I think a common one is that we have tiny attention spans. I can definitely see how that opinion is formed: we consume content from multiple devices, often at the same time. How will we watch a 2 minute video when there’s so much other stuff going on?
We were brought up in an age where large quantities of data and content are readily available to us on demand. And while we may consume media differently, it doesn’t necessarily mean content cannot grab lengthy periods of our attention. In my opinion, Millennials are willing to engage with content that’s not only meaningful to us, but also outlined and organized properly, easily consumed in various settings.
On Thought Catalog, for instance, we’ve devised strategies to serve Millennials for both quick reads and long-term engagement. At least 20% of our top articles in 2015 were over 2,000 words with a 4+ minute average engagement time. In fact, one of our articles was featured on Chartbeat’s list of the 20 most engaging stories of 2015. We also have a book vertical, where we publish books digitally and in print for those users who want a lengthy read.
Millennials have been know to be cord cutters, growing up in a digital & mobile-first environment and having all their content readily available through any platform, on-demand. How does this affect the way you think about content distribution, and monetization across platforms?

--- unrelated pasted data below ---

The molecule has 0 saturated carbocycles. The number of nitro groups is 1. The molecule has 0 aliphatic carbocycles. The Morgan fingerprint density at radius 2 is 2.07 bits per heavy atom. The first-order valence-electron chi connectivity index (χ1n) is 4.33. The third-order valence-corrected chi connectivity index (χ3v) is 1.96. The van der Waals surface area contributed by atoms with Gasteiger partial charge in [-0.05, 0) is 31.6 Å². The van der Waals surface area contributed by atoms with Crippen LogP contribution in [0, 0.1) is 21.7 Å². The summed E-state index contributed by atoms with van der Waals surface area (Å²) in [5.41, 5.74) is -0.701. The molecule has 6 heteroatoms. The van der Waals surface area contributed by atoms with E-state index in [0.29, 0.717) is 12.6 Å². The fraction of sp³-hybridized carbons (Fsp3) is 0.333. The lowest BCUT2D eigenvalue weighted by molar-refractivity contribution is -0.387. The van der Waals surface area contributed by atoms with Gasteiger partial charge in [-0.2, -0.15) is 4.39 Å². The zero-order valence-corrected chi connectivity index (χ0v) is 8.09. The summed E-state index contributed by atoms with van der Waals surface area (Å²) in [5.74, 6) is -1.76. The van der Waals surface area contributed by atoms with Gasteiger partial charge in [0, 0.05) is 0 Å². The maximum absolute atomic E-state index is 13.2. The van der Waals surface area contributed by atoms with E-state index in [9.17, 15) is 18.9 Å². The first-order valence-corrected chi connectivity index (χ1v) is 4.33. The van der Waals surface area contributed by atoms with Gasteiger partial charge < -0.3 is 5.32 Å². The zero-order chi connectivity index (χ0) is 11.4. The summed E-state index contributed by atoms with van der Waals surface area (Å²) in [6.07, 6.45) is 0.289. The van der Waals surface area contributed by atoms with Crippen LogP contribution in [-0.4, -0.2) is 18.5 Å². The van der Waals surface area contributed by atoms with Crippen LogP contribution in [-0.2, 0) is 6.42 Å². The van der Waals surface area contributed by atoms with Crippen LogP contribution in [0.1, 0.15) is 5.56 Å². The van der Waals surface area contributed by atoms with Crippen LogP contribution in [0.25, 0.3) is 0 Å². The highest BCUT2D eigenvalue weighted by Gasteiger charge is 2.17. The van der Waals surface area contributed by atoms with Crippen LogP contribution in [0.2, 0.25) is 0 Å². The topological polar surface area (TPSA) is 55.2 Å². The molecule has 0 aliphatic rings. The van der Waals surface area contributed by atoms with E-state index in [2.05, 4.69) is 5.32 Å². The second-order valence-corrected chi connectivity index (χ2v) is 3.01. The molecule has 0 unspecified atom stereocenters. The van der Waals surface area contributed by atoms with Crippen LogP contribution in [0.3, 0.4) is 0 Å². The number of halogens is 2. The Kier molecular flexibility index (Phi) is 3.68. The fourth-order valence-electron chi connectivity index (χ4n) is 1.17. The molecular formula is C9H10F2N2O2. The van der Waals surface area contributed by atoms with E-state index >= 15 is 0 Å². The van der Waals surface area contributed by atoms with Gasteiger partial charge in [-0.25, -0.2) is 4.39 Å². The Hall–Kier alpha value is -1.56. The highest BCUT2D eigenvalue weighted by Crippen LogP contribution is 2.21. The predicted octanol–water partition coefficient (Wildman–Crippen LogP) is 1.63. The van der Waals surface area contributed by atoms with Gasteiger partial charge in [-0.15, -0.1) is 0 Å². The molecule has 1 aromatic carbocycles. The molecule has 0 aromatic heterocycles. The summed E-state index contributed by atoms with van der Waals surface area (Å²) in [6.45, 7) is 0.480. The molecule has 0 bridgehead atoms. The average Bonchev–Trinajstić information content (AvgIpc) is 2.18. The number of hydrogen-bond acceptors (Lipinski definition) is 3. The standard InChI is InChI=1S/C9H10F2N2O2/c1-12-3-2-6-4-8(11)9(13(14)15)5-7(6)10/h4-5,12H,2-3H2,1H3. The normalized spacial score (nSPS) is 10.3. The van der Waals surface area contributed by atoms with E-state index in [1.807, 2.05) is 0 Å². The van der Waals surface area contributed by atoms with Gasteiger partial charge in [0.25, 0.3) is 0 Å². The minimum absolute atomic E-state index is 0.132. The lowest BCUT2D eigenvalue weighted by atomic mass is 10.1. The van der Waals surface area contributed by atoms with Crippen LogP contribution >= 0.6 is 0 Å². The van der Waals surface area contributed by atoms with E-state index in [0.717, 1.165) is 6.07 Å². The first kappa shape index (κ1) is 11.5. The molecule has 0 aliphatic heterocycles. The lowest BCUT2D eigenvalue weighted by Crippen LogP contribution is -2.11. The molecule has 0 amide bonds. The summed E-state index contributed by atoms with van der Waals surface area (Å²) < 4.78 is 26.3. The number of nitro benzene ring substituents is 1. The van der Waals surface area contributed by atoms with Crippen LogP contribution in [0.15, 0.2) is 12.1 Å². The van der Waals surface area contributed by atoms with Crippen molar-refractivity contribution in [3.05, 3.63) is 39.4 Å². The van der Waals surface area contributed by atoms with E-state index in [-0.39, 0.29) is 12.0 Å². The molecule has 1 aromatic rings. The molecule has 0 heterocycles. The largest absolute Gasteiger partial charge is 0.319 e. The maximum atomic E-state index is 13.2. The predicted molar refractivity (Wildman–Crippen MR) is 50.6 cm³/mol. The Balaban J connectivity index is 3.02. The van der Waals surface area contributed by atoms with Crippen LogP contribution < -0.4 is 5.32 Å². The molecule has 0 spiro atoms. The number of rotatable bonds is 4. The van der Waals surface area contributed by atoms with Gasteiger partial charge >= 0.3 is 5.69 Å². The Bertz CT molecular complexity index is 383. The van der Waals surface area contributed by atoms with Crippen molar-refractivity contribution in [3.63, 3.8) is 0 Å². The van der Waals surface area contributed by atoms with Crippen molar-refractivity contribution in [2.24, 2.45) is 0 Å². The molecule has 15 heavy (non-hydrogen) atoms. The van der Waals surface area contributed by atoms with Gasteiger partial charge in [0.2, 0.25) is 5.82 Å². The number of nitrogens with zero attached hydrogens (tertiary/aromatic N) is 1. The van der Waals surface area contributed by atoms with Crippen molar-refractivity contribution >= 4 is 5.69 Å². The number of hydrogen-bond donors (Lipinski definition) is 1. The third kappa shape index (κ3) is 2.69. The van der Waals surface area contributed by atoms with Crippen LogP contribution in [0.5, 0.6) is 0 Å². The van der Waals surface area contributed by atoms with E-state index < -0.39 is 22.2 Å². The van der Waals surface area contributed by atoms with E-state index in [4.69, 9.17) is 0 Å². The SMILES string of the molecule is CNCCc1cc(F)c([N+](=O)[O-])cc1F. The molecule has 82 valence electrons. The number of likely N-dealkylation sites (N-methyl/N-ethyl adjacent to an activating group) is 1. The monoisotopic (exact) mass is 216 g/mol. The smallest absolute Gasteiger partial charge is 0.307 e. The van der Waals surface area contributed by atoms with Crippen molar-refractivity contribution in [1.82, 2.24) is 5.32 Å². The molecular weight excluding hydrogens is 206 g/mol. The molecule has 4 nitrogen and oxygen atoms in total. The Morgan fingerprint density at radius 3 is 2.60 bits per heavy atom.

That mobile-first attitude has prompted us to make changes at Thought Catalog in terms of content-distribution and monetization. Last year alone we saw a major shift towards mobile, with over 60% of our traffic coming in from smartphones. It’s definitely been an adjustment over the past few years. Probably the most basic (and obvious) example is we redesigned the site in 2014 for mobile responsiveness.
In terms of monetization, it’s come with challenges. Mobile inventory doesn’t fare as well as desktop in terms of CPMs, and we’ve had to readjust our demand stack accordingly. At first, we were using the same strategy we used with desktop, but we soon realized mobile is a whole new monster. It took a lot of testing new partners (particularly those that specialize in mobile demand), as well as testing new ad formats that are more engaging for our users.
Absolutely. This is especially helpful attracting new programmatic ad partners, since these types of transactions happen on the web, and not in face-to-face meetings the way our sales team does when they meet with brands and agencies. Our Quantcast page gives them the trust they need to test on Thought Catalog – they know we’re a legitimate website, how many people we reach, and the type of audience they can expect to target. And they don’t have to take my word for it.
To the extent that you can reveal, what is the breakout of % of revenue from direct ad sales, as compared to that from 3rd parties like ad networks, exchanges, and data partners? What do you think the breakout is for other publishers in the same category?
For Thought Catalog it varies on a monthly basis. We have a strong sales team that covers all US-territories, and some overseas, so we are always working directly with clients on campaigns. Seasonality also affects that percentage (for example, Summer/Back to School months tend to sell out, as do the holiday months).